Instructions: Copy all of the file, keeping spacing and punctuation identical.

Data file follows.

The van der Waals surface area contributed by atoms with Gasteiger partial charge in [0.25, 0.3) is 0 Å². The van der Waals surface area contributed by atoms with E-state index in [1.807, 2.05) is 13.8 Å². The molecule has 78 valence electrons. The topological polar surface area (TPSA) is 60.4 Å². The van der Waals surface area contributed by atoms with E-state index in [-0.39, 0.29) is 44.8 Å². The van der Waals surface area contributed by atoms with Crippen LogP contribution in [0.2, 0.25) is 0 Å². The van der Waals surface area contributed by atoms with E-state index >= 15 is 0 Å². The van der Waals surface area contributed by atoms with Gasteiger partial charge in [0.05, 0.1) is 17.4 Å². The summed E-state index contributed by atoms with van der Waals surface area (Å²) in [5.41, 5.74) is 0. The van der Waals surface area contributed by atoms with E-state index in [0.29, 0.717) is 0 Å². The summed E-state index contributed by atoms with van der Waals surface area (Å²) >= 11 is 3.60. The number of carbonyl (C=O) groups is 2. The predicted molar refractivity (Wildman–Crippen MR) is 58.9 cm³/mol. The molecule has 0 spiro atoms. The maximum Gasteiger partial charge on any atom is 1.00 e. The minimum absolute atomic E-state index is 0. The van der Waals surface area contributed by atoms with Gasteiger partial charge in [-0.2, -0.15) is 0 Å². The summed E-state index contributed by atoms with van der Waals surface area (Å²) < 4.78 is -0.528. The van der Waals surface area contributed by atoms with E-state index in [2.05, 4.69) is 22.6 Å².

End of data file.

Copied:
The van der Waals surface area contributed by atoms with Gasteiger partial charge in [0.25, 0.3) is 0 Å². The van der Waals surface area contributed by atoms with E-state index in [1.807, 2.05) is 13.8 Å². The molecule has 78 valence electrons. The topological polar surface area (TPSA) is 60.4 Å². The van der Waals surface area contributed by atoms with E-state index in [-0.39, 0.29) is 44.8 Å². The van der Waals surface area contributed by atoms with Crippen LogP contribution in [0.2, 0.25) is 0 Å². The van der Waals surface area contributed by atoms with E-state index >= 15 is 0 Å². The van der Waals surface area contributed by atoms with Gasteiger partial charge in [0.05, 0.1) is 17.4 Å². The summed E-state index contributed by atoms with van der Waals surface area (Å²) in [5.41, 5.74) is 0. The van der Waals surface area contributed by atoms with E-state index in [0.29, 0.717) is 0 Å². The summed E-state index contributed by atoms with van der Waals surface area (Å²) >= 11 is 3.60. The number of carbonyl (C=O) groups is 2. The predicted molar refractivity (Wildman–Crippen MR) is 58.9 cm³/mol. The molecule has 0 spiro atoms. The maximum Gasteiger partial charge on any atom is 1.00 e. The minimum absolute atomic E-state index is 0. The van der Waals surface area contributed by atoms with Gasteiger partial charge in [-0.2, -0.15) is 0 Å². The summed E-state index contributed by atoms with van der Waals surface area (Å²) < 4.78 is -0.528. The van der Waals surface area contributed by atoms with E-state index in [2.05, 4.69) is 22.6 Å².